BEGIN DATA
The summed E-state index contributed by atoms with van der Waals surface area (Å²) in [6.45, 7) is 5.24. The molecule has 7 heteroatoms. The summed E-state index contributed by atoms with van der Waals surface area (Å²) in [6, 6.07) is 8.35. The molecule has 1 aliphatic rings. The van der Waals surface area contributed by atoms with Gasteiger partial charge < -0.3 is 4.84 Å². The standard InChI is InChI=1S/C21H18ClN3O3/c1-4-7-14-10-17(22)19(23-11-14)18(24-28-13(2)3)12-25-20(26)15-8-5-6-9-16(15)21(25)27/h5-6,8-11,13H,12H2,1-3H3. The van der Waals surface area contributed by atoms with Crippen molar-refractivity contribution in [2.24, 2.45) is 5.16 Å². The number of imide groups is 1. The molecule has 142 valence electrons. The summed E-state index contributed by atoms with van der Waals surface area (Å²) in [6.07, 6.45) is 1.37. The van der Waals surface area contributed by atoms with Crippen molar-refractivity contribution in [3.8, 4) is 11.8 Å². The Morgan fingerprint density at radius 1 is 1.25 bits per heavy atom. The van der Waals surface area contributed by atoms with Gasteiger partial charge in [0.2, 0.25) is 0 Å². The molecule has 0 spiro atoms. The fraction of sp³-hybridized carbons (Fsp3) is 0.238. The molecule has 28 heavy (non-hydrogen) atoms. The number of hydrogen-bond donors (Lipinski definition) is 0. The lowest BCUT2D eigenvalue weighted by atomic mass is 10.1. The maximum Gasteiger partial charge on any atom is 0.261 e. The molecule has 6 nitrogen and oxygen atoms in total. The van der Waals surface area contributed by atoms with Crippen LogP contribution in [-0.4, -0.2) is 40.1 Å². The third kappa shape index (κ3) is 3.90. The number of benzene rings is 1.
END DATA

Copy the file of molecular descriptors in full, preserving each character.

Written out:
The summed E-state index contributed by atoms with van der Waals surface area (Å²) in [6.45, 7) is 5.24. The molecule has 7 heteroatoms. The summed E-state index contributed by atoms with van der Waals surface area (Å²) in [6, 6.07) is 8.35. The molecule has 1 aliphatic rings. The van der Waals surface area contributed by atoms with Gasteiger partial charge < -0.3 is 4.84 Å². The standard InChI is InChI=1S/C21H18ClN3O3/c1-4-7-14-10-17(22)19(23-11-14)18(24-28-13(2)3)12-25-20(26)15-8-5-6-9-16(15)21(25)27/h5-6,8-11,13H,12H2,1-3H3. The van der Waals surface area contributed by atoms with Crippen molar-refractivity contribution in [2.24, 2.45) is 5.16 Å². The number of imide groups is 1. The molecule has 142 valence electrons. The summed E-state index contributed by atoms with van der Waals surface area (Å²) in [6.07, 6.45) is 1.37. The van der Waals surface area contributed by atoms with Crippen molar-refractivity contribution in [3.8, 4) is 11.8 Å². The Morgan fingerprint density at radius 1 is 1.25 bits per heavy atom. The van der Waals surface area contributed by atoms with Gasteiger partial charge in [0.2, 0.25) is 0 Å². The molecule has 0 spiro atoms. The fraction of sp³-hybridized carbons (Fsp3) is 0.238. The molecule has 28 heavy (non-hydrogen) atoms. The number of hydrogen-bond donors (Lipinski definition) is 0. The lowest BCUT2D eigenvalue weighted by atomic mass is 10.1. The maximum Gasteiger partial charge on any atom is 0.261 e. The molecule has 6 nitrogen and oxygen atoms in total. The van der Waals surface area contributed by atoms with Crippen LogP contribution in [-0.4, -0.2) is 40.1 Å². The third kappa shape index (κ3) is 3.90. The number of benzene rings is 1.